Sony missing the point

As previously rumored, Sony will sell DRM-free MP3s...but only to customers who physically walk into a store and buy a $12.99 card first.

Before I get into some of my CES floor finds, I had to comment on the strange announcement from Sony BMG this morning. As previously rumored, Sony will indeed join the other three major labels in selling DRM-free MP3 files to consumers. But wait! First, customers will have to walk into a retailer, plunk down $12.99 for a Platinum Pass card, then redeem a code from the back of the card on Sony's Web site. And the music itself is being trickled out, starting with only 37 albums. (Press release is here if you want the gory details.)

I'm sure Sony's retail partners love the idea--gift cards draw customers into stores where they buy other products, and of course Sony is imagining that some of those might be Sony products. The only problem is that unprotected MP3s are already available for free on file-trading networks, on CDs borrowed from friends and ripped, on flash drives swapped among friends, and in countless other ways. The other three majors seem to have realized that if they want to compete against free, they have to make purchases as convenient as possible. But apparently Sony's still living in another era.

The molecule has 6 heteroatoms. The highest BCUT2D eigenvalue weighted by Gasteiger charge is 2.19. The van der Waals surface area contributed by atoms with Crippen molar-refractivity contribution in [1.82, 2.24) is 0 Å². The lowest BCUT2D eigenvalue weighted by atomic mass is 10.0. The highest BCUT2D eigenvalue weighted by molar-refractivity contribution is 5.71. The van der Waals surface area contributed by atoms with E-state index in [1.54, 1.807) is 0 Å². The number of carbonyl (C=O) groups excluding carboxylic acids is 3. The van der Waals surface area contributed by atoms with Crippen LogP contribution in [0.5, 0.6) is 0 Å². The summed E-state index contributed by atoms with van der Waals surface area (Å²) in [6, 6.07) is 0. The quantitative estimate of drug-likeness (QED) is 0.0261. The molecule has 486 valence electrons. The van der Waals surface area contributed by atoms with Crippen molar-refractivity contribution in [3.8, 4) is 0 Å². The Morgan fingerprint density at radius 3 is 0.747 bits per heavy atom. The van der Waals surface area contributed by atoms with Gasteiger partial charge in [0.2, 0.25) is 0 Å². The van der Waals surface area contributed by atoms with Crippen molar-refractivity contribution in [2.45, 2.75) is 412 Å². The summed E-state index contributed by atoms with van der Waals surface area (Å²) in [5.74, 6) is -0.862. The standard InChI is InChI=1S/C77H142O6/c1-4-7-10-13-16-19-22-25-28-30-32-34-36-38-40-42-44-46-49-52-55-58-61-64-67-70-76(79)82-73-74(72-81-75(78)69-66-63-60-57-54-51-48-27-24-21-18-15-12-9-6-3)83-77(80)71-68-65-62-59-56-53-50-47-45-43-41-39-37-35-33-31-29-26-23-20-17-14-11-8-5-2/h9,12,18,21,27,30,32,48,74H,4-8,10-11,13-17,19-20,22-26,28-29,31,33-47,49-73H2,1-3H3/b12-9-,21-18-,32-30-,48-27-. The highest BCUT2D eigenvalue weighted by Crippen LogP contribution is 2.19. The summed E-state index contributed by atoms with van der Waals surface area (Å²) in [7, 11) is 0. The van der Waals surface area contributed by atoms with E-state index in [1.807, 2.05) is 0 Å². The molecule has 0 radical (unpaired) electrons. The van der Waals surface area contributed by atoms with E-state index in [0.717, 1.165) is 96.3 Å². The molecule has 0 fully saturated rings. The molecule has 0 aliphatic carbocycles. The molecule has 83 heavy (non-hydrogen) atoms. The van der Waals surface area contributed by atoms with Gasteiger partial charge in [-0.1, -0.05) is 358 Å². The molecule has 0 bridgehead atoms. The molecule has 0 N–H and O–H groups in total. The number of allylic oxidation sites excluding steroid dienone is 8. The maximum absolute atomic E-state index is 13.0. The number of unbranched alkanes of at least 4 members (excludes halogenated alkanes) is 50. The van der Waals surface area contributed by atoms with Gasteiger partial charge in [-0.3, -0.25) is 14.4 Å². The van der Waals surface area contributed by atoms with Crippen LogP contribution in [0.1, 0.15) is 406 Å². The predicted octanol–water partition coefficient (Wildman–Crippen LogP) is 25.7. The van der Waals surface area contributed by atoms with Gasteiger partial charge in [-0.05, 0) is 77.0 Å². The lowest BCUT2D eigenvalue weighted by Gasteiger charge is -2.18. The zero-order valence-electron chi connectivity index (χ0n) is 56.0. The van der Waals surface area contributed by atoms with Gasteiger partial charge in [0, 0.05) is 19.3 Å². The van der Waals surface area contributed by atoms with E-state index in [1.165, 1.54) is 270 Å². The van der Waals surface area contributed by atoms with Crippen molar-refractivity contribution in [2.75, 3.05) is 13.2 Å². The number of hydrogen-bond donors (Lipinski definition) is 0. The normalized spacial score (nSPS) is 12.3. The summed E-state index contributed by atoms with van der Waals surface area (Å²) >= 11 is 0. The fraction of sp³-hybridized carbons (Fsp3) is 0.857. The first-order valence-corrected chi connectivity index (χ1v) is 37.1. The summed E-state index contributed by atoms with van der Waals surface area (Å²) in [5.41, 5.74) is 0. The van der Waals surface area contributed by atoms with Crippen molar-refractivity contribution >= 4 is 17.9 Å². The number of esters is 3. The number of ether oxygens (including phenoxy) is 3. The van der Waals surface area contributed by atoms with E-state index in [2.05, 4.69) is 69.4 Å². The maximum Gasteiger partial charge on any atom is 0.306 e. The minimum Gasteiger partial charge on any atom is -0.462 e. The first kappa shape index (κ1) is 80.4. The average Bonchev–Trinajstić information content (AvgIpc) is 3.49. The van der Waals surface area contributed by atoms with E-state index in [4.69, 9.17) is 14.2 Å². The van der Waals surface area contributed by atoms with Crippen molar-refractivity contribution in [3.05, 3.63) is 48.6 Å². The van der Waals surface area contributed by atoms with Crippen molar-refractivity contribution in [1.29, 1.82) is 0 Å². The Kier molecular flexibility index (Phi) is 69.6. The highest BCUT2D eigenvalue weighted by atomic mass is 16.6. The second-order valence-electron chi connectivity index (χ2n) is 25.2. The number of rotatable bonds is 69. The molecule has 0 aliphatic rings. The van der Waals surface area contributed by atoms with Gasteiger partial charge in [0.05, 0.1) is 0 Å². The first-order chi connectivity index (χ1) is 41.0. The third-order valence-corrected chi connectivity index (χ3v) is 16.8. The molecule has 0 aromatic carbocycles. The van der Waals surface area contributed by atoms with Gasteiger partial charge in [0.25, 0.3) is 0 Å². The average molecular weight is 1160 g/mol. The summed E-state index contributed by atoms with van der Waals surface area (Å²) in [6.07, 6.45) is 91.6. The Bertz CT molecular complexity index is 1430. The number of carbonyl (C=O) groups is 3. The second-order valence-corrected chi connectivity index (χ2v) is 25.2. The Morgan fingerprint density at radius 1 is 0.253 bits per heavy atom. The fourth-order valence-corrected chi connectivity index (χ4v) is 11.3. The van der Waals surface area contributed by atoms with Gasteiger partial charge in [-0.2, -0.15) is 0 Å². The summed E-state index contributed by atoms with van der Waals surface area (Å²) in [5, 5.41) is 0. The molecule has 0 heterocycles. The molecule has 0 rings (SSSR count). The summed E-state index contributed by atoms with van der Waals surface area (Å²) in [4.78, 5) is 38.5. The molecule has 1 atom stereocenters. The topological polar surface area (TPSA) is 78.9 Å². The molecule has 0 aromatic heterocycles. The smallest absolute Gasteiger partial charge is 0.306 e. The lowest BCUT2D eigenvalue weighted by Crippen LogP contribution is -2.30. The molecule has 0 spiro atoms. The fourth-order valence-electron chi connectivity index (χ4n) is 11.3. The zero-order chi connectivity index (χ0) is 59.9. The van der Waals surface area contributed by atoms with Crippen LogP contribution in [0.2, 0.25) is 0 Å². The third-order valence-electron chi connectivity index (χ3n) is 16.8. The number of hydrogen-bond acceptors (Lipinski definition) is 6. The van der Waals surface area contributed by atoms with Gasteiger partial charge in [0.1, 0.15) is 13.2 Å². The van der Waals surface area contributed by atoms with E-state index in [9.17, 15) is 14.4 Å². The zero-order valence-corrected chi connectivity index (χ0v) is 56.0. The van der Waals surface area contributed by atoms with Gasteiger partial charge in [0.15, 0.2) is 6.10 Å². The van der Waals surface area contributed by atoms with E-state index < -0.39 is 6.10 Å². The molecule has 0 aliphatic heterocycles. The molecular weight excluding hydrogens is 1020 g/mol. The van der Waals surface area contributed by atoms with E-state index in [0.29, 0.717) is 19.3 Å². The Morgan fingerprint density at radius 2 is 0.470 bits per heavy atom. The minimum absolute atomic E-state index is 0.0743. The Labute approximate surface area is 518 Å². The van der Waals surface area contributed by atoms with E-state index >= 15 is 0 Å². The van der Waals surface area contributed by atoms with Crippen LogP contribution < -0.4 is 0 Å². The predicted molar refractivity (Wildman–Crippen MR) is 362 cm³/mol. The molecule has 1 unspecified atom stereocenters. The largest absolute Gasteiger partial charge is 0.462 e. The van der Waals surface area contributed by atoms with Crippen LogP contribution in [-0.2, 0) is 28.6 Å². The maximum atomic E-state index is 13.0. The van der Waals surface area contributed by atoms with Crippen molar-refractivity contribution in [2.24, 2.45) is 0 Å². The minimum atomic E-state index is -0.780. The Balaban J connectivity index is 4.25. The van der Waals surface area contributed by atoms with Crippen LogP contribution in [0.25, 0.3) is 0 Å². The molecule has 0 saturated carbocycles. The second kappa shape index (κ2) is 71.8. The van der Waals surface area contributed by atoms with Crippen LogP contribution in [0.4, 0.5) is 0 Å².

Featured Video
This content is rated TV-MA, and is for viewers 18 years or older. Are you of age?
Sorry, you are not old enough to view this content.

Microsoft leaves Apple in the dust with tablet and laptop innovation in 2015

Will there be one Apple Ring to rule them all? That's what a patent application says. Plus, building the thinnest gadget isn't innovation anymore and Apple just got a reality check from Microsoft.

by Brian Tong